Crane Group Celebrates 70th Anniversary with $700,000 Donation to CelebrateOne

November 1, 2017

The Crane Group, together with members of the Crane family and The Crane Family Foundation, announced a $700,000 gift to CelebrateOne to go to the Community Connector Corps program and its partner in the fight against infant mortality, Moms2B. The gift is in recognition of the Crane Group’s 70th anniversary.

“Our company has a long history of supporting neighborhoods in need and what could be a greater need than helping the youngest and most vulnerable among us not only to survive, but also thrive,” said Tanny Crane, president and CEO of Crane Group.

The Crane Group, a family-owned holding and management company based in Columbus for 70 years, has been committed to helping the most vulnerable in our community. Their 65th Anniversary gift was for the Reeb Avenue Center located on the south side of Columbus. This 70th Anniversary gift continues the company and family legacy of investing not only in the neighborhoods, but the neighbors themselves. The donation will be used to focus on Mayor Andrew J. Ginther’s goal to reduce the infant mortality rate in Columbus by 40% and cut the racial disparity in half by 2020.

“The Crane Group and the Crane family have been incredible partners to the City of Columbus,” said Mayor Ginther. “I am grateful for their generous support of the CelebrateOne and Moms2B initiatives that will help more babies to live to see their first birthdays and beyond.”

Back row (L-R): Sandra Ferrell (Community Connector) , Kiley Orchard (Community Connector Corps Manager), Nadine Rinehart (Community Connector). Sitting (L-R): Twinkle Schottke (Moms2B), Dr. Pat Gabbe (Moms2B), Erika Clark Jones (Executive Director of CelebrateOne), Hope Sharett, Tanny Crane, Mayor Andrew J. Ginther, Dan Crane, Christie Crane, Donna James, Cathy Lyttle

 

The Community Connector Corps trains Community Health Workers (CHWs) to work in the neighborhoods most affected by infant mortality. The CHWs are members of these communities and connect pregnant women and new moms to education, resources, and services. The funds will go towards keeping these CHWs through 2020 to maintain the effective community outreach program.

In Linden, one of the neighborhoods with engaged CHWs, the infant mortality rate has declined from 27.6 in 2007-2011 to 16.5 in 2012-2016. CelebrateOne believes it is in part due to this community connection.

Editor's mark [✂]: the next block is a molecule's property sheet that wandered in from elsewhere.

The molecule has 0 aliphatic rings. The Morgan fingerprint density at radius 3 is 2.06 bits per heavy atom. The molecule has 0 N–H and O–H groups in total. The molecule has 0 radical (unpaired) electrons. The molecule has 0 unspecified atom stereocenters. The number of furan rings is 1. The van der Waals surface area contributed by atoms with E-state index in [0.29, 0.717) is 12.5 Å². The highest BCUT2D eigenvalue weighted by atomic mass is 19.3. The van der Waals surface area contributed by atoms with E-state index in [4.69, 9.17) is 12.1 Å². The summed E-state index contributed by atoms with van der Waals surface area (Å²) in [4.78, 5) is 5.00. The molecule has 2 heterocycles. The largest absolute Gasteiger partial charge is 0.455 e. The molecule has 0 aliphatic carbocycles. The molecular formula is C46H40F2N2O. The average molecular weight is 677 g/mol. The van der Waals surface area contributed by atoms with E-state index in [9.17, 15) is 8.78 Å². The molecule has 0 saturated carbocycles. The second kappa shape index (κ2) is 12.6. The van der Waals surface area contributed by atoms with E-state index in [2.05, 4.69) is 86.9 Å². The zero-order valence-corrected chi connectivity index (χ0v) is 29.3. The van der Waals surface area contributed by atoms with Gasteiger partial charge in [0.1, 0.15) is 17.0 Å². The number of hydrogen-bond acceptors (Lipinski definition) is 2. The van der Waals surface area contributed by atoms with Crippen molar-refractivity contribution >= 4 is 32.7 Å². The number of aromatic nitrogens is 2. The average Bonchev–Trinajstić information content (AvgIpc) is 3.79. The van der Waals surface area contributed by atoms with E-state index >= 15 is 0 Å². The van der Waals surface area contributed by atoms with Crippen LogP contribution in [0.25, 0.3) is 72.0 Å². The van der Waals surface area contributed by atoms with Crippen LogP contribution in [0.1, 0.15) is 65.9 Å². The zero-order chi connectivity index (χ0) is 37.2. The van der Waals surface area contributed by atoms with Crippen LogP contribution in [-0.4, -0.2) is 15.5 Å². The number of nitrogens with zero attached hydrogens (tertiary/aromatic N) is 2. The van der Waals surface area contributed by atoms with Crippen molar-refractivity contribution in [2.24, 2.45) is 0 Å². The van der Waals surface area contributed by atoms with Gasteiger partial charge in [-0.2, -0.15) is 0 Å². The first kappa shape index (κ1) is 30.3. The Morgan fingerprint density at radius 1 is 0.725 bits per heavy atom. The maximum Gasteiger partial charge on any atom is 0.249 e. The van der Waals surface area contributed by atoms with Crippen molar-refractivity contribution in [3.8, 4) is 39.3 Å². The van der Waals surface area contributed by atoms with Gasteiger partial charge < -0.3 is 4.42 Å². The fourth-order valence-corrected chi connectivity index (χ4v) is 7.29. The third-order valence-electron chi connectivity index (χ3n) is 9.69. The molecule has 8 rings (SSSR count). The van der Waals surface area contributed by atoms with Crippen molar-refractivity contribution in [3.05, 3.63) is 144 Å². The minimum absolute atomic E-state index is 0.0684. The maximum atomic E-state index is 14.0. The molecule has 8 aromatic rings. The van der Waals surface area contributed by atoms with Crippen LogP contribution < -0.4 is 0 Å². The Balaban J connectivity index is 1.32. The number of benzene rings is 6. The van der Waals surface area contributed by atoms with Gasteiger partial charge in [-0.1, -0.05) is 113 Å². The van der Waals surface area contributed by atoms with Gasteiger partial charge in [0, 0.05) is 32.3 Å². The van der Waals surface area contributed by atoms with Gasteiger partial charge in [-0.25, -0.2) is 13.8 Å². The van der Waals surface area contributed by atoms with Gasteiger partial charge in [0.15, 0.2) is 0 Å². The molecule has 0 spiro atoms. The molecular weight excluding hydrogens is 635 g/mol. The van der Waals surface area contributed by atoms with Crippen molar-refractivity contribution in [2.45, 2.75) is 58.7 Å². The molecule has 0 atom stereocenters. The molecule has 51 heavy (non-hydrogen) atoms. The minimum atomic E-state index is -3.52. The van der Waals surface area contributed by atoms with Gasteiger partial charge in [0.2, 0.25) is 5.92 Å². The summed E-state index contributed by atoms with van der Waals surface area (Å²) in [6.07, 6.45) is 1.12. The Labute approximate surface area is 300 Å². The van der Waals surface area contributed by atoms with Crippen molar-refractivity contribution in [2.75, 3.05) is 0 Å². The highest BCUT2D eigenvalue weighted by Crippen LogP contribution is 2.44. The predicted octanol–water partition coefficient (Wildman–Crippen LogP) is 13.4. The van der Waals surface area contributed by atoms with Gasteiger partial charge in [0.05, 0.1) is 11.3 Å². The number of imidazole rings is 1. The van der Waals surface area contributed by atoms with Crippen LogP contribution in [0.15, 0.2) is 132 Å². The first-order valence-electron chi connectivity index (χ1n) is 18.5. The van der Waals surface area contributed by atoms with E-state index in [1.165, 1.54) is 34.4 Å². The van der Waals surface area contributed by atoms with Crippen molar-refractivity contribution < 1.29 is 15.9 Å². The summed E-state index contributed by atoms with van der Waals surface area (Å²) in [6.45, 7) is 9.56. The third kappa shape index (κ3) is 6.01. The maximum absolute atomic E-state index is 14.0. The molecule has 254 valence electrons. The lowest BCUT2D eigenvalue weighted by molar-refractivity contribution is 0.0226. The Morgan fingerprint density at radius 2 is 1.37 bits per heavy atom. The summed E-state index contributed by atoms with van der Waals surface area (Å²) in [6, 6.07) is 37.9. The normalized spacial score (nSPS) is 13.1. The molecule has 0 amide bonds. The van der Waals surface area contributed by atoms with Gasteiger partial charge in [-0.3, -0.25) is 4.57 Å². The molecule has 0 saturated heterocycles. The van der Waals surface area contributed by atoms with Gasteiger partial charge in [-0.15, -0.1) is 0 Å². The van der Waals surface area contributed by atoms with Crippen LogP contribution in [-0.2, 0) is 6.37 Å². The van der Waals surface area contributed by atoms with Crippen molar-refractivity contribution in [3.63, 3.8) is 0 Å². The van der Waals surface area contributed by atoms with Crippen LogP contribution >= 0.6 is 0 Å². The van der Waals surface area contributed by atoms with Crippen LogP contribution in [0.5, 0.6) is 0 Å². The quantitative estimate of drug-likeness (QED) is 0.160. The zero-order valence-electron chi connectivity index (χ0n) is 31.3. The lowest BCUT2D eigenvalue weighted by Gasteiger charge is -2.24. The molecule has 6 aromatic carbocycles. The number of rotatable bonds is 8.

“I continue to be amazed by the Crane family’s commitment to Central Ohio families. This gift strengthens the social fabric among community and partners,” said Erika Clark Jones, executive director of CelebrateOne. “It deepens the necessary work of connecting Columbus women to critical care and service needed to support healthy pregnancies and a strong first year of life for our smallest residents.”

A portion of the contribution will also go to CelebrateOne’s partner Moms2B, that provides weekly education and support sessions to promote healthy lifestyle choices. Their focus is to help women at high risk of infant mortality to take advantage of healthier options that increase the likelihood of full-term, healthy babies.

“The Community Connector Corps and Moms2B are important programs, not only for increasing access to prenatal healthcare, but also in addressing the social and economic determinants of health,” said Dan Crane, senior financial director of the Crane Group. “We are proud to partner with organizations that understand the need for a community-based approach.”

The CelebrateOne Community Connector Corps program is designed to promote integrated health care and serve disconnected women in eight high priority Columbus, Ohio neighborhoods that face higher rates of infant mortality and other health inequities. These include Linden, the Near South Side, Near East Side, Hilltop, Franklinton, Northeast, Southeast, and Northland areas.

To address the needs of the community and connect pregnant and parenting women and families to appropriate services, the program identifies and trains local residents as Community Health Workers (CHWs) who work within these target neighborhoods with the goal of reducing infant mortality.

The Moms2B program was founded in 2010 by pediatrician, clinical researcher and professor, Dr. Patricia Gabbe and infant medical health specialist and program director, Twinkle French Schottke. Its goal is to make a difference one baby at a time, and in the first four years, it has welcomed hundreds of new babies into the central Ohio community.

Moms2B provides weekly education and support sessions to promote healthy lifestyle choices and link Moms with support services. Their education topics focus on: breastfeeding, child development, family planning, goal setting, labor and delivery, maternal-infant health, positive parenting, reproductive health, safe sleep, and more.